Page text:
Tuesday, 21 June 2016


This internationally respected peace and reconciliation centre was founded by Ray Davey an army chaplain who, like Kurt Vonnegut, had been a POW and had witnessed the fire-bombing of Dresden in 1945. Both men were profoundly changed by this terrible experience in which the city was destroyed and at least 25,000 people were killed.

Working as a chaplain at QUB, Ray became committed to fostering community as an antidote to violence. He wanted to found a place where people of good will could come together and learn to live in community. In early 1965 he managed to raise £7000 in ten days to buy a site on top of the cliffs near Ballycastle and, with the help of students, Corrymeela was opened in October that year. Since then the centre has been run by a small number of permanent staff and a large community of volunteers, many of whom come from all over the world to support its work.

I stayed there, with T, on a residential organised by Cancer Focus for people living with cancer: patients and their partners or carers. There were about forty people in total, with a wide range of diagnoses: from terminal and untreatable, to people with recent recurrences like myself and many others with initial occurrences of the disease. Three quarters of the people on the residential were female.

The purpose of the residential was well-being. There were many different activities on offer, from Art Therapy and Pilates to Juice-Making and Photography. In the evenings we had a storytelling session, a drumming circle and a sing-along. It was great to get away from our normal surroundings and share in doing something new, with people in the same boat as yourselves. There were also group discussion and reflection sessions which focused on living in the present.

I had never met any of the other participants before. Cancer was the one thing we all had in common. And for me, the informal chats and sharing of experience between people was the best part of the residential. I walked down the beach towards Ballycastle with a woman who had had a recurrence of bowel cancer last year. We discussed how a recurrence is much more threatening than having cancer the first time around. She said that the first time around you oscillate from believing your life is over to a sort of vain hope in which you tell yourself that it can't and won't happen to you. With a recurrence you lose the ability to deny the seriousness of your situation and your ray of hope becomes much more fragile. This made complete sense to me and drew into sharp focus much of what I had been feeling over the past seven months.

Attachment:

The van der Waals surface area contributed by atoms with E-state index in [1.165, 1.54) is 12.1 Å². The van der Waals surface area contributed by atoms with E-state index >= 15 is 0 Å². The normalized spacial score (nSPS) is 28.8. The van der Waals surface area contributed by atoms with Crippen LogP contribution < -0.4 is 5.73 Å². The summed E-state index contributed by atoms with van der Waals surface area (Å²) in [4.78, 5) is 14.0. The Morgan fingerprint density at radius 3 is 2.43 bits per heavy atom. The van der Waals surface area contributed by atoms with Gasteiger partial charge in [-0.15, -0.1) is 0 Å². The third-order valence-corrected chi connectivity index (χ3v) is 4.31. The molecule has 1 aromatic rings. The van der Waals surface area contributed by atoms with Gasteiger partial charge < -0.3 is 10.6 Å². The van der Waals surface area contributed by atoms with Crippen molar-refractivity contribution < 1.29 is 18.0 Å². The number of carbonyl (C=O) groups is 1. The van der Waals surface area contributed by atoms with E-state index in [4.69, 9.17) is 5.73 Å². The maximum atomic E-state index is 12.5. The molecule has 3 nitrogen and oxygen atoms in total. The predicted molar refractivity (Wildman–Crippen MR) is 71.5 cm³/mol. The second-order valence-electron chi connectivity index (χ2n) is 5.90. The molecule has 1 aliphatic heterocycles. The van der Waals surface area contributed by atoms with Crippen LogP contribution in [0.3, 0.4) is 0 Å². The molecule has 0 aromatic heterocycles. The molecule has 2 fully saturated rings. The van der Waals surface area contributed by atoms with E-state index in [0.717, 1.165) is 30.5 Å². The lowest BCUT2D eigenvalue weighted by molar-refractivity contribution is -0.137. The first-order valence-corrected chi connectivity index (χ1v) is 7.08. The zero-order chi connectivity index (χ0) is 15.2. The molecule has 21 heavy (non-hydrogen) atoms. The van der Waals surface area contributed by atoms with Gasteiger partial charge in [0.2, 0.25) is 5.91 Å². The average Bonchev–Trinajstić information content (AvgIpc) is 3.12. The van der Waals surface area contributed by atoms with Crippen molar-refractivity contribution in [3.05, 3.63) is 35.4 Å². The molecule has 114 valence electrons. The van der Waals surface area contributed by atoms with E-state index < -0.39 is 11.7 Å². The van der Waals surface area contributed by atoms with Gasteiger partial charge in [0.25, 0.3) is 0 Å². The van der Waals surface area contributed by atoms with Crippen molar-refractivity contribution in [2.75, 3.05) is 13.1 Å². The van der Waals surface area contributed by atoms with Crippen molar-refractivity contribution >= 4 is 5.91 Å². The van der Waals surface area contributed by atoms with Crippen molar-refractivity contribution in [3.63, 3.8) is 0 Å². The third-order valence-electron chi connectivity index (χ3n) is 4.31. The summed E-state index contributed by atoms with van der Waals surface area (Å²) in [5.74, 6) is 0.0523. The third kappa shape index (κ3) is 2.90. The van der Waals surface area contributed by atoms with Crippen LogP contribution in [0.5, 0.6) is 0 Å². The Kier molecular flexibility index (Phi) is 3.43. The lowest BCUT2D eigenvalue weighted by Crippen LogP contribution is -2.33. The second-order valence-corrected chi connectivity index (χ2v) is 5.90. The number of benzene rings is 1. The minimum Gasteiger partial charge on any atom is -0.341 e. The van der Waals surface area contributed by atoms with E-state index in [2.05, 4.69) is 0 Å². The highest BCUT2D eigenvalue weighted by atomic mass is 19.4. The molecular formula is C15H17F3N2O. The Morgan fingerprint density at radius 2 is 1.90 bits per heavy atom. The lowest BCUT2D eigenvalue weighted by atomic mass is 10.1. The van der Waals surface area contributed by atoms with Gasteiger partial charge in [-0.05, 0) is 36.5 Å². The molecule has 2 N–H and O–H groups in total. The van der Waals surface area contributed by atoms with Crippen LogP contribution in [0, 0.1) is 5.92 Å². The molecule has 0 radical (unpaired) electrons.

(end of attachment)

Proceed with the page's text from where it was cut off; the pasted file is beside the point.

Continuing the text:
The most powerful observation for me came from a man who had a terminal form of a rare blood cancer. He said that the cancer was going to do what it would do and there was nothing that he could do about it. What he had decided to do was to get on with living his life for as long as he could. As he finished speaking it hit me that I had spent a huge amount of my energy and resources trying to control the uncontrollable. A couple of months ago, after I had been categorised as high risk, I challenged my Oncologist with a detailed set of questions about my cancer and the predictability of a further recurrence. She was unable to answer any of my questions. This left me deeply dissatisfied and full of fear.

I realised that, if even the experts didn't know, how could I hope to understand the likely course of the disease. The problem itself was unpredictable, unknowable and unanswerable. Instead of despairing, which is where I had often ended up, there was a way forward. I could do my best to put it all to one side and get on with what I was able to do something about, trying to live my own life as well as I could. I returned from Corrymeela with a lighter step and with a glimpse of a path ahead that I hadn't been able to see before.